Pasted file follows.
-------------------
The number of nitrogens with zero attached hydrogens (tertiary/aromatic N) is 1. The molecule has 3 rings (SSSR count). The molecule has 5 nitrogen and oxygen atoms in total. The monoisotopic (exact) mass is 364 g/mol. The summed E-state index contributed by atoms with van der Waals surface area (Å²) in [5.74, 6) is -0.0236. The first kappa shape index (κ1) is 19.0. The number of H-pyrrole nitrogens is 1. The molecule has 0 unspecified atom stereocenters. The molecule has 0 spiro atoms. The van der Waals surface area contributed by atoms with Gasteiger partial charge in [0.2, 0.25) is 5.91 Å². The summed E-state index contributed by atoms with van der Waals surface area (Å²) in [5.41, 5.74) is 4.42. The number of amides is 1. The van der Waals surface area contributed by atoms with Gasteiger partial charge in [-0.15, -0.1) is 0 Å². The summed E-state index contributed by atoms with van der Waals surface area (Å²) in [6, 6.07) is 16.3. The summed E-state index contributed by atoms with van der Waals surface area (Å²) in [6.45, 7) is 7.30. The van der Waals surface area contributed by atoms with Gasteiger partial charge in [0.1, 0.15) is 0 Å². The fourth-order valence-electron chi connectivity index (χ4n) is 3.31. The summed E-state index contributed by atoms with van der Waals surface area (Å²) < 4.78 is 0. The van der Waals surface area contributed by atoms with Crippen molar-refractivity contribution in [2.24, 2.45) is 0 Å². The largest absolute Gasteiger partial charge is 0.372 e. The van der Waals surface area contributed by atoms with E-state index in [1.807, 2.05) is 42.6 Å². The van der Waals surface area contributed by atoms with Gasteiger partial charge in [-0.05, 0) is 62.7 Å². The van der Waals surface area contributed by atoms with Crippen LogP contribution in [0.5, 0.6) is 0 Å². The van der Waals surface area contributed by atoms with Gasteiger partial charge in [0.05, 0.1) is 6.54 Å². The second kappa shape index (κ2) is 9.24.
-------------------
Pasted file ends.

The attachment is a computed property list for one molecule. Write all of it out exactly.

The number of nitrogens with zero attached hydrogens (tertiary/aromatic N) is 1. The molecule has 3 rings (SSSR count). The molecule has 5 nitrogen and oxygen atoms in total. The monoisotopic (exact) mass is 364 g/mol. The summed E-state index contributed by atoms with van der Waals surface area (Å²) in [5.74, 6) is -0.0236. The first kappa shape index (κ1) is 19.0. The number of H-pyrrole nitrogens is 1. The molecule has 0 unspecified atom stereocenters. The molecule has 0 spiro atoms. The van der Waals surface area contributed by atoms with Gasteiger partial charge in [0.2, 0.25) is 5.91 Å². The summed E-state index contributed by atoms with van der Waals surface area (Å²) in [5.41, 5.74) is 4.42. The number of amides is 1. The van der Waals surface area contributed by atoms with Gasteiger partial charge in [-0.15, -0.1) is 0 Å². The summed E-state index contributed by atoms with van der Waals surface area (Å²) in [6, 6.07) is 16.3. The summed E-state index contributed by atoms with van der Waals surface area (Å²) in [6.45, 7) is 7.30. The van der Waals surface area contributed by atoms with Gasteiger partial charge in [0.1, 0.15) is 0 Å². The fourth-order valence-electron chi connectivity index (χ4n) is 3.31. The summed E-state index contributed by atoms with van der Waals surface area (Å²) < 4.78 is 0. The van der Waals surface area contributed by atoms with Crippen molar-refractivity contribution in [2.24, 2.45) is 0 Å². The largest absolute Gasteiger partial charge is 0.372 e. The van der Waals surface area contributed by atoms with E-state index in [1.807, 2.05) is 42.6 Å². The van der Waals surface area contributed by atoms with Gasteiger partial charge in [-0.05, 0) is 62.7 Å². The van der Waals surface area contributed by atoms with Crippen LogP contribution in [0.5, 0.6) is 0 Å². The van der Waals surface area contributed by atoms with Gasteiger partial charge in [0.05, 0.1) is 6.54 Å². The second kappa shape index (κ2) is 9.24.